Woman: I was afraid to tell of rape
She was silenced in earlier case, she says
Photo by Courtesy photo
Tina Anderson and her baby in March 1998.
By Ben Leubsdorf and Trent Spiner / Monitor staff
May 30, 2010
While being kept in seclusion at her pastor's Concord home in 1997, Tina Anderson, then 15, was too afraid of the reaction from members of her church to tell the police she had been raped and impregnated by another parishioner, she said in an interview with the Monitor.
Anderson, now 28 and living in Arizona, said Trinity Baptist Church members had told her not to report an earlier case in which she had been molested by a convicted sex offender who was also a member of the congregation, so she expected them to do the same if she told them she had been raped.
"They told me that to be a good Christian, I need to forgive, forget and move on in my life," she said. "And they told me that a good Christian doesn't press charges on another good Christian."
This month the police charged Ernest Willis, 51, of Gilford with raping Anderson twice in 1997. Then-Pastor Chuck Phelps, who now preaches at a church in Indianapolis, said he made the police aware of the rape allegation less than a day after he learned about it but that investigators never asked him for help. The police said they investigated but were not able to find Anderson. They closed the case, leaving it unsolved for 13 years.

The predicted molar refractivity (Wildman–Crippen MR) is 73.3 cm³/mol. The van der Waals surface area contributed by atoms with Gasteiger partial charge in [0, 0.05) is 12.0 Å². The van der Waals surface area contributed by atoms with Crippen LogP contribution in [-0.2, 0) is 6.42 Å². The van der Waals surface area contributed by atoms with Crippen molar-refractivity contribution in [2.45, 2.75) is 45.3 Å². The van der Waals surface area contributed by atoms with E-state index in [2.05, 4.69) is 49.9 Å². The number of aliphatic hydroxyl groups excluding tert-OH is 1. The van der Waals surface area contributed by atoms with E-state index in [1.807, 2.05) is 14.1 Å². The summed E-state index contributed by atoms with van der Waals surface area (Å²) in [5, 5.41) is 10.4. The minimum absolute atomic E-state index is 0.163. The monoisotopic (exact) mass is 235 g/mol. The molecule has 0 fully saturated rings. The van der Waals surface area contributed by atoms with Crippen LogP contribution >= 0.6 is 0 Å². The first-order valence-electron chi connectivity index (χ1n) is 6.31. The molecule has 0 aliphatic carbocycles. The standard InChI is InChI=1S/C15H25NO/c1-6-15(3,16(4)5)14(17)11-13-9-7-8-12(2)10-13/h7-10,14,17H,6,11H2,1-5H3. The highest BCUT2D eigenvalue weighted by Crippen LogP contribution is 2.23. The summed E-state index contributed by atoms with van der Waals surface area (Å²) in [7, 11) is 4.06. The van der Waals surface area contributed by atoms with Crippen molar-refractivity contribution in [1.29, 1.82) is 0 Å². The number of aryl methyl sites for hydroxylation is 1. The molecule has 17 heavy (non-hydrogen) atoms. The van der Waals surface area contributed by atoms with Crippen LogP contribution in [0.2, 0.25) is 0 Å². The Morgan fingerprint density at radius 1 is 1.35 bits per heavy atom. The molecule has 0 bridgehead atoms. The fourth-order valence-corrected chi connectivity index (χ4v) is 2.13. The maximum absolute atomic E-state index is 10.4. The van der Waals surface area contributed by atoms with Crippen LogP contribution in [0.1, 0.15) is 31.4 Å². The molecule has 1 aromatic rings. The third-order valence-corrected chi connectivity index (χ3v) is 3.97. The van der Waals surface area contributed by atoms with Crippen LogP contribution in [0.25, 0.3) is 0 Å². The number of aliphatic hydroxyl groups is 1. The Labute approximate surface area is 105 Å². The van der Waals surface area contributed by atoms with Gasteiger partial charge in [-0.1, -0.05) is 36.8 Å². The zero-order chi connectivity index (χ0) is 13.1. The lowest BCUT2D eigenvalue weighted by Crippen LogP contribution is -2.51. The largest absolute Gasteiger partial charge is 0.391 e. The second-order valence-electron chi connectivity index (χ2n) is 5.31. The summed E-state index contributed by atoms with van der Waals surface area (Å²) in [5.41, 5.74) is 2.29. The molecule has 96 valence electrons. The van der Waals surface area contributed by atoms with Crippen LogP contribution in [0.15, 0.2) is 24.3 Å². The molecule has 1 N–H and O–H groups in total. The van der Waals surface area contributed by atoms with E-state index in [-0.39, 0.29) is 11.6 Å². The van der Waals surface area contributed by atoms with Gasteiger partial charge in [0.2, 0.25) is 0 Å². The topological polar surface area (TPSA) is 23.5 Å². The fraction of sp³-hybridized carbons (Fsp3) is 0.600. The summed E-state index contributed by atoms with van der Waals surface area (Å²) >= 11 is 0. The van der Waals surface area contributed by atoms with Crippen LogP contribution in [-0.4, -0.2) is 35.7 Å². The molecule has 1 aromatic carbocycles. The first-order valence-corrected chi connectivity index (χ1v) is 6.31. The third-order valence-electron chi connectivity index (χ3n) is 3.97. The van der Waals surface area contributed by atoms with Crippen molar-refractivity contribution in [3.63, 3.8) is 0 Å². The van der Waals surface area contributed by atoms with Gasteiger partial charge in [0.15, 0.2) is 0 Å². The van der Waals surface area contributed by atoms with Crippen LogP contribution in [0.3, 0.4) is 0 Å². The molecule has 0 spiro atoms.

The Monitor generally does not name victims of sexual assault but made an exception at Anderson's request.
"I felt very ashamed and dirty, and I felt like it was my fault," Anderson said. "I didn't think that if I told anybody that anything would happen anyway."
Growing up, Anderson said, a family member molested her and beat her and her brother with a belt to "show us who was boss." When the man was imprisoned for an unrelated sex crime, Anderson, then 13, said she felt comfortable enough to tell church members that she, too, had been a victim. But she said church members told her to keep quiet.
Anderson said Phelps directed her to visit the man in state prison to offer her forgiveness.
"He said if I didn't forgive him and give him forgiveness, then I would get bitter," she said. "It's just kind of how things at the church go. The woman is blamed for everything."
At the state prison in Concord, Anderson said she was forced to confront the man with her mother. "It was horrible," she said. "It was awful."
Anderson never reported the allegation to the police, and the man was not charged with assaulting her.